I now had the complete story in English which I could print at home. Copies were put into our self catering holiday homes and I received very positive responses from all those who read it. So much so that, in 2000, I determined to have it published professionally and distributed widely. Submissions to publishers were all politely rejected. I persevered, but with a young family and other commitments time slipped by.


In 2005 I sought and received two professional assessments of the English-language version. Both were extraordinarily positive. The first spoke of Urszula as ‘a woman of truly noble spirit and humanity, with the fine eye of a novelist’. The second ‘regards it as a privilege to have read this memoir’.


All of this made me still more determined to properly publish Urszula’s book, this apart from the declaration by my daughter that she wouldn’t read the story until it was published!


An agent agreed to take on the manuscript and he established interest from over twenty publishers at the London Book Fair, but all were eventually rejected. All avenues appeared to be closed until, in 2009, a chance meeting by my brother-in-law with an old friend, Iain Gordon, at the Nairn Art and Books Festival established that Iain was now a Director of Sandstone Press. Also knowing Iain I approached him and he read Urszula's book with enthusiasm. He recommended publication to his Board and, to my delight, they agreed.


This impelled me to investigate every word, place and name and, in the course of this work, I have learned much and been in touch with many helpful and interesting people around the world. They include the Memorial Society of Russia, a Kazakh journalist, a Polish translator, an American history professor and Amnesty International. On I found the story of Janina Nowak who was deported on the same train from Rawa Ruska as my grandmother and father, sent to the same collective farm and mentioned Urszula by name. A German friend located the address of Walter, the German POW who became her friend in the gulags in 1948, and, to my absolute joy, we found him alive and well at the age of 96.


Among these many communications I received an unforgettable email from a 27 year old Kazakh woman who helped me with my research.  On completion she accompanied her corrections with this casually disturbing message:-


‘It's quite sad, but I don't know that much history about that period of my country. It was forbidden and many documents were destroyed. All I knew is from Soljenitsyn's book about gulag and people who suffered there. I also read articles and some other stuff, but the thing is that after Kazakhstan became independent in 1990 and they started to dig out the truth it was not easy. We have the memory day for people who were in camps and prisons during Stalin's time, but we don't talk about that much. It's quite a political issue and of course there are not many victims left. Just recently I've read an article from a man who was born in these camps in Kazakhstan and it's quite horrible in a way that as a child he played with human bones that used to be remains of former prisoners who were buried there. My generation doesn't know anything about it and people don't talk that much. It's quite sad really. I'm happy that your Babusia survived and saw her family and wrote a book at the end.’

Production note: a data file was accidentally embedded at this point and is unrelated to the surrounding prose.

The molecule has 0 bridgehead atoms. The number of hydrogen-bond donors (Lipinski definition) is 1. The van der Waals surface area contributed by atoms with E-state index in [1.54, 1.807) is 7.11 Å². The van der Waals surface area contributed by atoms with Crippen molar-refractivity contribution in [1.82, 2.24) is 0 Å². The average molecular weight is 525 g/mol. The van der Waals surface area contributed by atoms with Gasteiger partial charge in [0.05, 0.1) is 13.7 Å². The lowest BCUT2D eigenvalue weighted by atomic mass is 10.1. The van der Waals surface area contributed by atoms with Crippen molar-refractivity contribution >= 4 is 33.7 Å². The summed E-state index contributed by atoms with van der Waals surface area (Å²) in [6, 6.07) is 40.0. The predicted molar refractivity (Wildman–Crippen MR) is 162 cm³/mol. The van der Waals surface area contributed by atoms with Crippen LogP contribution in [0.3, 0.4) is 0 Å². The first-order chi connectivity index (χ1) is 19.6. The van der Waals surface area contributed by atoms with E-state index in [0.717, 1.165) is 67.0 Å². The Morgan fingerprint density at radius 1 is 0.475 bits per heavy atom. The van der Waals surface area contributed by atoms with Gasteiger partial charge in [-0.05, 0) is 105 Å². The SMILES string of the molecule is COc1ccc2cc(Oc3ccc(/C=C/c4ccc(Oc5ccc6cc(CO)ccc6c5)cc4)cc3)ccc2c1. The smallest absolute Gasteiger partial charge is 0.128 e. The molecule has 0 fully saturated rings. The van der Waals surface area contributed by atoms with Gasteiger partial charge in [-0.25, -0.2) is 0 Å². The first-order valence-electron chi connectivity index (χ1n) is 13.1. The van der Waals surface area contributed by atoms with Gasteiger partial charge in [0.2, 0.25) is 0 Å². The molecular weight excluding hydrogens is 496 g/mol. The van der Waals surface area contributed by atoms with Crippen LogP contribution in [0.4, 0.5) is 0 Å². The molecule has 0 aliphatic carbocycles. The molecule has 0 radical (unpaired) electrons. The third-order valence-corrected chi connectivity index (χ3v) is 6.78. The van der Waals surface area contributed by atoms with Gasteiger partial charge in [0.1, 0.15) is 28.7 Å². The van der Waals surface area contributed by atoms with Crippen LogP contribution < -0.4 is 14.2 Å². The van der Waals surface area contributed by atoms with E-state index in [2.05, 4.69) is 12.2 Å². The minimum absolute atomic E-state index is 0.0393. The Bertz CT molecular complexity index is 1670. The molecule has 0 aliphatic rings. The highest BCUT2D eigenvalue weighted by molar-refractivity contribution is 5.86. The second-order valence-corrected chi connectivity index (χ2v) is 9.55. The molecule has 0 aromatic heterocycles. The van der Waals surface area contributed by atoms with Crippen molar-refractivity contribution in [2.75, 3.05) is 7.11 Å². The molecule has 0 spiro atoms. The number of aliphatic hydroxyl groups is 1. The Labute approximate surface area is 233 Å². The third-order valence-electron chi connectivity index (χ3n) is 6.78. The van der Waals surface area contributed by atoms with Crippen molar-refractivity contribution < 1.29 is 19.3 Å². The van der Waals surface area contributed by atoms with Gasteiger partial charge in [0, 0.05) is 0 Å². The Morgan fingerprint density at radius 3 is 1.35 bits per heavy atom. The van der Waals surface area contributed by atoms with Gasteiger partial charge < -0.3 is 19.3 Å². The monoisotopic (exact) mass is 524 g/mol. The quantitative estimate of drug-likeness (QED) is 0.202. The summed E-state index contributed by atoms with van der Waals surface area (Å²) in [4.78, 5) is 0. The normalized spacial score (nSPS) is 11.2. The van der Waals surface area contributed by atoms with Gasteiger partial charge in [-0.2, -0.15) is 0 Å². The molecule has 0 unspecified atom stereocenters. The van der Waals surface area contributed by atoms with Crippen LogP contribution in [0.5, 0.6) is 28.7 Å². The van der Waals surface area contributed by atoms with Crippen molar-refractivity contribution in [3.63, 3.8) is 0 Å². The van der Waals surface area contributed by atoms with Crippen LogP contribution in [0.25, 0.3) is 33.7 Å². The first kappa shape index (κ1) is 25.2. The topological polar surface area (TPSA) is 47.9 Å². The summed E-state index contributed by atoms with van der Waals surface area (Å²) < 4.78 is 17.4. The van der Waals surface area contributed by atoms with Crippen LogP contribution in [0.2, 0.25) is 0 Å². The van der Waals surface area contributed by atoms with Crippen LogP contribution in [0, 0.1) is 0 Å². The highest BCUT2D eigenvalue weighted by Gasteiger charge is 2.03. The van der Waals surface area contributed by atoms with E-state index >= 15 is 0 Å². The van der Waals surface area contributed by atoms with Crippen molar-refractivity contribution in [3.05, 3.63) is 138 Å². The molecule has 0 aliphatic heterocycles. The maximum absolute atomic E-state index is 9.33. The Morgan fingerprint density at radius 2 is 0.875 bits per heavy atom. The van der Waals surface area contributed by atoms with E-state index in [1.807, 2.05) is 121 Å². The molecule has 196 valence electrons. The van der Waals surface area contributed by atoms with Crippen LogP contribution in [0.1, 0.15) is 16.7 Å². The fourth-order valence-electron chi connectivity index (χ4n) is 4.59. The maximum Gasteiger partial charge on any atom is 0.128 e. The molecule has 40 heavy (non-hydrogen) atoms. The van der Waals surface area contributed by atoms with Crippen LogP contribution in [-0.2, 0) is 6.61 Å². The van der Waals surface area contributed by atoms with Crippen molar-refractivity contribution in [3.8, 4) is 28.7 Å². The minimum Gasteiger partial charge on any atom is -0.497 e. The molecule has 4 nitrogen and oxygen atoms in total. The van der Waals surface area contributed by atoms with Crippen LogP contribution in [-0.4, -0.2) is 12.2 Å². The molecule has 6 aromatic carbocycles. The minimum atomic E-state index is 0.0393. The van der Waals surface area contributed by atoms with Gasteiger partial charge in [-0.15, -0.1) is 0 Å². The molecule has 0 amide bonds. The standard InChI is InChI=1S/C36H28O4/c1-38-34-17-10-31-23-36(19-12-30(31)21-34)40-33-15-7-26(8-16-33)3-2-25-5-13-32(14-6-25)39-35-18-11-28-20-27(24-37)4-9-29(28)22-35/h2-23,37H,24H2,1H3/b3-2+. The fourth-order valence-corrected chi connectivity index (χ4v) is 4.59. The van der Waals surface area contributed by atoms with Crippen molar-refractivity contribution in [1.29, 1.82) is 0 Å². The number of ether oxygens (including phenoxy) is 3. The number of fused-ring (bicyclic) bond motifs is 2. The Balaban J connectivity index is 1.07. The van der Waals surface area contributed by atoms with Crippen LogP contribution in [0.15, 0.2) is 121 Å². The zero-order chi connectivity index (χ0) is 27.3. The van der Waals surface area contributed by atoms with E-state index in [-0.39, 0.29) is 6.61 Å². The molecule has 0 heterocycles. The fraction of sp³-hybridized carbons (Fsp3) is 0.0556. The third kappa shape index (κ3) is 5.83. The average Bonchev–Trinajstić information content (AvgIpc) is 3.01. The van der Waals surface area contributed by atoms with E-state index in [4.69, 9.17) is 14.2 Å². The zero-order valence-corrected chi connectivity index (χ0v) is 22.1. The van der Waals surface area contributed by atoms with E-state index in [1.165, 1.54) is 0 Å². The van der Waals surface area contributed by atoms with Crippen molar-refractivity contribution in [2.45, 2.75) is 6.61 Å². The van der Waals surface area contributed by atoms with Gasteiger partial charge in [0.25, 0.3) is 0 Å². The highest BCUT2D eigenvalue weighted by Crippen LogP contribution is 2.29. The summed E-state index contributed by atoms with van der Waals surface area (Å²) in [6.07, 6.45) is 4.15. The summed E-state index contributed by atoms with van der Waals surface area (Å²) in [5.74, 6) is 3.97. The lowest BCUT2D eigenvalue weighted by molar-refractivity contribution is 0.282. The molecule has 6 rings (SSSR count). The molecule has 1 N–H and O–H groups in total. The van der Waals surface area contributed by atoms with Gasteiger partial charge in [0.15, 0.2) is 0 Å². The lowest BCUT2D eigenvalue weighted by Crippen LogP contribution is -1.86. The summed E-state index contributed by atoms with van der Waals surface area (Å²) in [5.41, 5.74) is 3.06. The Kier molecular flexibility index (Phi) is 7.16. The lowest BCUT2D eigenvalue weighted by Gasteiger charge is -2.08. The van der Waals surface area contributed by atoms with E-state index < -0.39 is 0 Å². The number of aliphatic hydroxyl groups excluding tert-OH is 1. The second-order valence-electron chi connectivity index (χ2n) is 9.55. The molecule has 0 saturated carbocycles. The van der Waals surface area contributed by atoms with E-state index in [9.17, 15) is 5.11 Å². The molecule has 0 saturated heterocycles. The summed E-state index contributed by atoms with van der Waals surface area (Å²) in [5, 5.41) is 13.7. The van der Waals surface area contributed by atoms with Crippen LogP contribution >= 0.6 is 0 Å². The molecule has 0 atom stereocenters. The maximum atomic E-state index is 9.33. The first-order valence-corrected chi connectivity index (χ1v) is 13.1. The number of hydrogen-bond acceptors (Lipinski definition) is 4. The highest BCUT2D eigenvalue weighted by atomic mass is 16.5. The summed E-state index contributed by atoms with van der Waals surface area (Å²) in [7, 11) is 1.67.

Aliya’s plea for knowledge defines in a nutshell why I believe that Urszula’s memoir needs to be published, and hopefully one day, in Russian. Few are aware that Stalin may be responsible for the deaths of 15 million people, and yet some in Russia still idolize him to this day.


There are many people I want to thank. First and foremost is my wife, Therese, who has supported me throughout this extended project. Robert Lambolle wrote a very eloquent and positive evaluation which gave me the encouragement to keep going. Robin Wade, the literary agent who believed the manuscript had potential and gave it a good go, ultimately having to give up without making anything for himself. Aliya Boranbayeva helped with Kazakh spelling. Professor Steven Barnes of George Mason University, Virginia USA, for locating the gulags. Nicky Parker and Amnesty International for their support. The many friends and family who encouraged me and helped with research and proof reading. Last but not least Robert Davidson at Sandstone Press for his sensitive editing and enthusiasm for the project.


Urszula lived her closing years out frugally but fully, intent on laying down her testimony before her time was done. When she died her pension had served her well enough and she was left with just £50 in her post office savings. As my sister, Ann, has put it, she was ‘a woman with little baggage, just a book.’


Peter Muskus




July 2010